February 24, 2010
"How Do You Spell Success?"
The Rev. Dr. Scott Stoner
I have run quite a few marathons in my life, but the 1999 Chicago Marathon will always stand out in my memory. There were 15,000 runners in the race that year, including the best marathoner in the world, Khalid Khannouchi. The conditions were perfect that day, so perfect that Khannouchi set a world record for the marathon in that race, finishing in 2:05:42. I like to tell people that I ran that race with the world record holder and at one point I was only about a half mile behind him. That point was before the gun went off and we were lining up for the start! In fact, I ran one of my fastest times ever (three hours and seventeen minutes) and I remember I was just passing the seventeen mile mark when fans were listening to their radios and screaming that Khannouchi had just finished and set a world record. Seeing how a marathon is 26.2 miles, it meant I was only 9 miles behind him when he finished. I don't know for sure, but I'm guessing he felt me pushing him from behind.
Khannouchi won the marathon that day by 36 seconds. The third place finisher was almost three minutes behind. Those time gaps between the leaders seems like an eternity compared to the kind of results we are seeing right now in many of the Olympic skating and skiing races where the difference between gold, silver and bronze medals is usually measured in fractions of a second. Bode Miller earned his first gold medal last week in the Men's Super Combined with a winning time of 2:44.92. The silver medalist turned in a time of 2:45.25, and the bronze medalist a time of 2:45.32. Six tenths of a second separated the three best skiers in the world that day, about the time it takes to clap your hands together two times.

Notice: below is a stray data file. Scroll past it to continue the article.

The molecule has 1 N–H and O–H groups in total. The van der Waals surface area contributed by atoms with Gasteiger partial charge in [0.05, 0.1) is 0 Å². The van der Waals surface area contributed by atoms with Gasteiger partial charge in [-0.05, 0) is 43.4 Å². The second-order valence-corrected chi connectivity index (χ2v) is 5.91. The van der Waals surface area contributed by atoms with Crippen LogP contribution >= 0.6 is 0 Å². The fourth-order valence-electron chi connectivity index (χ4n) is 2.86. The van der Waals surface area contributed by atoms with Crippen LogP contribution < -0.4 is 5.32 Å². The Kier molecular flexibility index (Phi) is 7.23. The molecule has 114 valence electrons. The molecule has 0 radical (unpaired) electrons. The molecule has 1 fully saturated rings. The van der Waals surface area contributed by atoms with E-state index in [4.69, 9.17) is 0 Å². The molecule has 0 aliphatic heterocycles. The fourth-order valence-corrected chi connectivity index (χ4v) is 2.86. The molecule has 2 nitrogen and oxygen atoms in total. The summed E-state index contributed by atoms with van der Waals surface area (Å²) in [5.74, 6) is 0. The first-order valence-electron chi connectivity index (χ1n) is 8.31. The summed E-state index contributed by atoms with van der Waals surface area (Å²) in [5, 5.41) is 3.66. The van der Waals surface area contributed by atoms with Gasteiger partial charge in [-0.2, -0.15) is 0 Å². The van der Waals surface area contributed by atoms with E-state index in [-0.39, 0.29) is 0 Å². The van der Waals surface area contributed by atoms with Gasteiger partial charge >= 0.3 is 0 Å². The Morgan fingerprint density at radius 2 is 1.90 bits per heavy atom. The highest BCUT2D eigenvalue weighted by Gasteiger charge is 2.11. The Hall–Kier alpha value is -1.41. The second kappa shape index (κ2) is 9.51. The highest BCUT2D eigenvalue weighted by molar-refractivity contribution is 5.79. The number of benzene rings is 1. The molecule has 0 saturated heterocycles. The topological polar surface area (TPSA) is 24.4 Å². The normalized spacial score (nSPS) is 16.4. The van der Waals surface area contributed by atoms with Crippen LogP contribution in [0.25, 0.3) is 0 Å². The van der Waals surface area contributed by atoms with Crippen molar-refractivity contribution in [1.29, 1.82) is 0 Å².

We live in a world that defines success in pretty much one way: winning. Can you imagine a person finishing fourth in an Olympic event and feeling like they have not succeeded? That would mean they are the fourth best in the world at something, and yet somehow don't feel like they have succeeded. And oh my gosh, what if, horror upon horrors, you found out you were only tenth or twentieth best in the world at your event? No doubt you would want to hide from your friends and hang your head in shame.
Don't get me wrong--I love competition, in fact more than most people. But as I have aged, and hopefully become a bit wiser, I have come to define success less and less in terms of winning and losing. I now define success much more in terms of being fully alive, fully engaged in life, fully engaged in something that you are passionate about. What inspires me most about watching the Olympians is watching people who were fortunate to discover at a young age something they were passionate about--something they just loved to do, and then to see how their commitment to that passion has brought them so much life and joy. For some it also brings success in terms of winning and medals; for all it brings success in being able to experience something that sets them on fire.
Gold, silver and bronze medals are perhaps the most recognized symbols of the Olympics. But there is another symbol that I think is even more important, and that's the Olympic flame. My hope for all of us is that that flame can stand as a symbol for what enduring success is all about: to live life fully alive, fully awake, fully "on fire" in body, mind and spirit.